More Park, Less Way


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By: Dominique Jolly

The Philadelphia Department of Parks and Recreation and the PennPraxis presented a plan to increase urban vibrancy on the Benjamin Franklin Parkway.

More Park, Less Way is a plan to improve the Benjamin Franklin Parkway that was designed by the Department of Parks and Recreation and PennPraxis (an arm of the University of Pennsylvania’s School of Design). It was presented at a meeting on the 5th of February and should be completed by 2015.

The plan focuses on the land between Logan Square and the Philadelphia Art Museum, ranging 0.75 miles of space. Target areas include street crossings, access points to surrounding neighborhoods, and public spaces under used and with high volumes of traffic.

Eakins Oval and a few other areas will be focused on in particular. To boost appeal they will now include areas of recreation for tourists and nearby residents.

In order for this to happen, the areas will need public restrooms and food venues. The plan suggests that the parking spaces around Eakins Oval be turned into seating areas and an event space.

More Park, Less Way is supposed to benefit the 70,000 neighbors across seven neighborhoods close to the parkway, according to planphilly.com. Sixty-percent of those residents commute by bikes, public transportation, and walking. There are 600,000 regular visitors to the parkway annually. There are 17 underutilized areas along the parkway.

As far as the messy driving lanes down the Parkway, the number of problematic intersections between 20th and 26th streets have been identified at 14 according to planphilly.com.

According to the plan, the current problems with the parkway should be taken care of in a way that will benefit both Philadelphia residents and visitors. The project will be funded by state grants and donations by Pew Charitable Trust and the Lenfest Foundation.

In recent years the city of Philadelphia has invested about $20 million in street improvements along the Parkway. Yet, the northern and southern edges of the Parkway continue to have issues that negatively affect the Parkway’s ability to thrive as a pedestrian environment. There are narrow sidewalks, long crosswalks, a lack of maintenance, minimal curb and crosswalk stripping, and high speed turns that connect with roads similar to highways.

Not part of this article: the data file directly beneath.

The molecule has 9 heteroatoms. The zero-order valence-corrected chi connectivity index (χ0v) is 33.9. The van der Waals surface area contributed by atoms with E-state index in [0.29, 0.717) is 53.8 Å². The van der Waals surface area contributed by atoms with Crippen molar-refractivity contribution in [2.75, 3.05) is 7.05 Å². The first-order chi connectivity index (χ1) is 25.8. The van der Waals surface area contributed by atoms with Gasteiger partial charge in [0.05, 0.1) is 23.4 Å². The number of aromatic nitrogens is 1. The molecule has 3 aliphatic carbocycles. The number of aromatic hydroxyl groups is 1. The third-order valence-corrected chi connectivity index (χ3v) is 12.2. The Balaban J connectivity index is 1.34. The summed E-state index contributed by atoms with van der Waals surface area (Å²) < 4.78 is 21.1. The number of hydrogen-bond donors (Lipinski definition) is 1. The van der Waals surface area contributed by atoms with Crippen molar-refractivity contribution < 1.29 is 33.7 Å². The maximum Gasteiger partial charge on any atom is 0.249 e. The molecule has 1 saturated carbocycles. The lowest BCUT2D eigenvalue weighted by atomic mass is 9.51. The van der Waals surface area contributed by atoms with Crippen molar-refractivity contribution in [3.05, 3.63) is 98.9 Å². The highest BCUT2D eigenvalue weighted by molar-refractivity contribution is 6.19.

The traffic on the Benjamin Franklin Parkway is massive and is considered by some to be slightly confusing, especially in Eakins Oval. More Park, Less Way plans to address traffic as well. The plan observed that there is a lot of automobile traffic at the expense of pedestrians, bicyclists, and public transit. By adjusting the area, people seeking access to destinations along the Parkway will be ensured more comfort and safety. The planning committee suggests transforming the Parkway into a bicycle friendly zone and reducing the highway nature of the area to start.

Normally, Philadelphia has defined the success of the Parkway in terms of how well it attracts tourists and other visitors from out of town. Now, in order to increase urban vibrancy, the remaining open spaces along the Parkway are going to focus on Philadelphia residents. In order to do so More Park, Less Way focuses on building upon the assets that adjoining neighborhoods offer. It will highlight local cuisine, art, commerce, and programs in order to bring more people and activities to the Parkway.

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More Park, Less Way